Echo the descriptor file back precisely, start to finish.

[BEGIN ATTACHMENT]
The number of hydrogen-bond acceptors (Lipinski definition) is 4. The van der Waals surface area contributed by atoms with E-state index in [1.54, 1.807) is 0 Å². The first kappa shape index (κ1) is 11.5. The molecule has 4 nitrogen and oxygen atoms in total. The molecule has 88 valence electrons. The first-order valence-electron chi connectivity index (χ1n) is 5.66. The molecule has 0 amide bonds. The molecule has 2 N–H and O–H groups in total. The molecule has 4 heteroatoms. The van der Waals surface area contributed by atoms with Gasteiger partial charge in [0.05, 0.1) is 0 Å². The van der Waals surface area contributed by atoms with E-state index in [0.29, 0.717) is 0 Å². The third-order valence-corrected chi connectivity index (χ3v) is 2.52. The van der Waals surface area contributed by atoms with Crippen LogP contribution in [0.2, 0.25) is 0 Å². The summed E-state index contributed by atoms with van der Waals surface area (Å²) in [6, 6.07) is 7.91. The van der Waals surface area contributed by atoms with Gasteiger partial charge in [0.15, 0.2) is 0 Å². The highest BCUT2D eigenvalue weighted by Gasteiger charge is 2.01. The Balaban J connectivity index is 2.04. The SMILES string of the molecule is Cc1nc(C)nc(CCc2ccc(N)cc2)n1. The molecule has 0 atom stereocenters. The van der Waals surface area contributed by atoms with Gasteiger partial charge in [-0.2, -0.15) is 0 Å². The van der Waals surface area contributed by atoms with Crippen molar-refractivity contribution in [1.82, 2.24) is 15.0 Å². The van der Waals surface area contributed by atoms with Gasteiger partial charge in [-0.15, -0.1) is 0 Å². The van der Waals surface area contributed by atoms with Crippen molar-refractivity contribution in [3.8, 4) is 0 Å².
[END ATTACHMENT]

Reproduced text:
The number of hydrogen-bond acceptors (Lipinski definition) is 4. The van der Waals surface area contributed by atoms with E-state index in [1.54, 1.807) is 0 Å². The first kappa shape index (κ1) is 11.5. The molecule has 4 nitrogen and oxygen atoms in total. The molecule has 88 valence electrons. The first-order valence-electron chi connectivity index (χ1n) is 5.66. The molecule has 0 amide bonds. The molecule has 2 N–H and O–H groups in total. The molecule has 4 heteroatoms. The van der Waals surface area contributed by atoms with Gasteiger partial charge in [0.05, 0.1) is 0 Å². The van der Waals surface area contributed by atoms with E-state index in [0.29, 0.717) is 0 Å². The third-order valence-corrected chi connectivity index (χ3v) is 2.52. The van der Waals surface area contributed by atoms with Crippen LogP contribution in [0.2, 0.25) is 0 Å². The summed E-state index contributed by atoms with van der Waals surface area (Å²) in [6, 6.07) is 7.91. The van der Waals surface area contributed by atoms with Gasteiger partial charge in [0.15, 0.2) is 0 Å². The highest BCUT2D eigenvalue weighted by Gasteiger charge is 2.01. The Balaban J connectivity index is 2.04. The SMILES string of the molecule is Cc1nc(C)nc(CCc2ccc(N)cc2)n1. The molecule has 0 atom stereocenters. The van der Waals surface area contributed by atoms with Gasteiger partial charge in [-0.2, -0.15) is 0 Å². The van der Waals surface area contributed by atoms with Crippen molar-refractivity contribution in [1.82, 2.24) is 15.0 Å². The van der Waals surface area contributed by atoms with Gasteiger partial charge in [-0.15, -0.1) is 0 Å². The van der Waals surface area contributed by atoms with Crippen molar-refractivity contribution in [3.8, 4) is 0 Å².